2. Second, we have to examine how we have used the law as an instrument to push unwed fathers out of homes, particularly poor ones, rather than encourage them to stay.

I agree with both men.  Blow’s solutions involve government activity, and that is especially appropriate here since many policy analysts believe that the government’s welfare policy played a large role in causing the disappearance of the dad from many families.  But Bush’s concern for cultural decay is also appropriate because government policy alone does not dictate morality and values.

May 16, 2015

Jeb Bush and Ivy Ziedrich

Filed under: Biography,Politics — Mike Kueber @ 12:22 am
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Jeb Bush is not my favorite Floridian running for the Republican nomination (Marco Rubio is), so his troubles this week are not totally unpleasant to me. But many in the media have taken a cheap shot at him for his dust-up a few days ago with erstwhile high school debater, current Nevada college student Ivy Ziedrich.  Liberals are characterizing her as a hero, akin to birth-control’s Sandra Fluke.

So what brilliant thing did Ziedrich do?  She confronted Jeb Bush after a town-hall forum, and according to a transcript in USA Today, she ask him if he would take a question from a college student about ISIS.  When Bush generously accepted, he harangued him with the following:

  • Ziedrich: The threat of ISIS was created by the Iraqi Coalition Authority which ousted the entire government of Iraq. It was when 30,000 individuals who were part of the Iraqi military, they were forced out, they had no employment, they had no income. Yet they were left with access to all of the same arms and weapons. Your brother created ISIS.

After the soliloquy, Bush asked the obvious – “Is that a question?”

To which Ziedrich proffered an ad hominem non sequitur – “You don’t need to be pedantic to me, sir.”

Pedantic?  Pedantic means someone who is showing off their knowledge.  If anyone was being pedantic, it was Ziedrich showing off by using a term even without knowing its meaning, which Bush pointed out – “Pedantic? Wow.”

Amazingly, Ziedrich asserted – “You could just answer my question.”

Bush’s obvious response – “So what is the question?”

This finally elicited a semblance of a question from Ziedrich – “My question is why are you saying that ISIS was created by us not having a presence in the Middle East when it’s pointless wars, when we sent young men to die for the idea of American exceptionalism? It’s this idea – like, why are you spouting nationalistic rhetoric to get us involved in more wars?”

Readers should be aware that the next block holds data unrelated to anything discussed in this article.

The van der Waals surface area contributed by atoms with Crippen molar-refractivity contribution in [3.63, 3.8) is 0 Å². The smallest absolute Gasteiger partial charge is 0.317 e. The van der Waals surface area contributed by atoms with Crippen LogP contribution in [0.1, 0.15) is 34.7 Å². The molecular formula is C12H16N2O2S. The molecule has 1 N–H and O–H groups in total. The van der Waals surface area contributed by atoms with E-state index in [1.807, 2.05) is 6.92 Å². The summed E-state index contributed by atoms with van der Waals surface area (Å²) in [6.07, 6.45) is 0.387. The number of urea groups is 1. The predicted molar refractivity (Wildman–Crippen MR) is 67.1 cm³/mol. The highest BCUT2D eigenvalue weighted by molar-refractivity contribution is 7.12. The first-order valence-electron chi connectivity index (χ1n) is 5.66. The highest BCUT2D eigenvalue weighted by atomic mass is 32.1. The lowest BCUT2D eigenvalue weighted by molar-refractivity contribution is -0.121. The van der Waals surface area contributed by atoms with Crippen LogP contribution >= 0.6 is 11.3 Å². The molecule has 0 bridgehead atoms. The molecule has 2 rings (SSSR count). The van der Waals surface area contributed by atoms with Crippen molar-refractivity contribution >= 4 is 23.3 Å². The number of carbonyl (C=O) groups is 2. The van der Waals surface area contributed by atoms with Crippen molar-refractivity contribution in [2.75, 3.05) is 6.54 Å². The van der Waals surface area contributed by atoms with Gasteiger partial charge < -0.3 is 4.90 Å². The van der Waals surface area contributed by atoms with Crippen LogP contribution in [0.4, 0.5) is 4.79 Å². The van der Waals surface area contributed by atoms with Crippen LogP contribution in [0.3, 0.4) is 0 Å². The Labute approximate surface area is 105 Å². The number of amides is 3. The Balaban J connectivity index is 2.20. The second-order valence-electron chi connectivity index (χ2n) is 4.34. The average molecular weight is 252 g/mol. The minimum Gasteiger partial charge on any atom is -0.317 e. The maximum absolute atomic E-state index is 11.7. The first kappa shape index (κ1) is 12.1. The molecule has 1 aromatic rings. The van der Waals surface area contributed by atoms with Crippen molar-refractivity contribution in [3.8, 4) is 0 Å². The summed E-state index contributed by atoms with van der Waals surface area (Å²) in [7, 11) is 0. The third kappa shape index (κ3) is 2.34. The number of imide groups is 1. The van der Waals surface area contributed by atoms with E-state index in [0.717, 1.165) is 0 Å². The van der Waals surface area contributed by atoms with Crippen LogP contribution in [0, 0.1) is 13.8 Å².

Jeb Bush ended the confrontation by giving Ziedrich a thoughtful answer to her incoherent ramblings – “We respectfully disagree… Al Qaeda had been taken out, there was a fraudulent system that could have been brought up to create, to eliminate the sectarian violence and we had an agreement that the president could have signed, it would have kept 10,000 troops, which is less than what we have in Korea. It could have created the stability that would have allow for Iraq to progress. The net result was, the opposite occurred because immediately that void was filled. And so, look, you can rewrite history all you want but the simple fact is that we’re in a much more unstable place because America pulled back.

Jeb Bush handled Ziedrich wonderfully. It’s sad that 15 minutes of fame, instead of infamy, go to a college student for being impudent.

December 10, 2012

Jeb Bush on education reform

Filed under: Education,People,Politics — Mike Kueber @ 2:35 am
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Jeb Bush was interviewed in Time magazine this week.  He is, in my opinion, the American politician with the best judgment on education reform.  Among his excellent insights, all of which I agree with:

  1. Social mobility.  There is now increasing, irrefutable evidence linking our country’s prosperity to education outcomes.  We’ve lost our leadership in education, and now we’re one of the least socially mobile countries in the world. You can directly link it to a variety of factors, but the solution has to include transformational education reform.
  2. How to grade Obama?  A passing grade. Which is better than I’d give him on economic policy or budget policy. He has a heart for kids.  And he has Arne Duncan, and I think Arne deserves praise.
  3. Race-based standardsI don’t think there needs to be a [school accountability] requirement based on race. If you’re going to pick anything, pick poverty. [Florida’s] system is better in that it has an extra focus on the lowest[-performing] 25 percent.  I get tired of hearing people, well-meaning people, talking about African-American kids or Hispanic kids as if they’re all the same. Which isn’t true. There is a very diverse group of people in both groups in terms of income, objectives in life, aspirations, cultural wants, habits, all the things that make us unique Americans. This identity politics is unhealthy in education policy. It started under our previous president.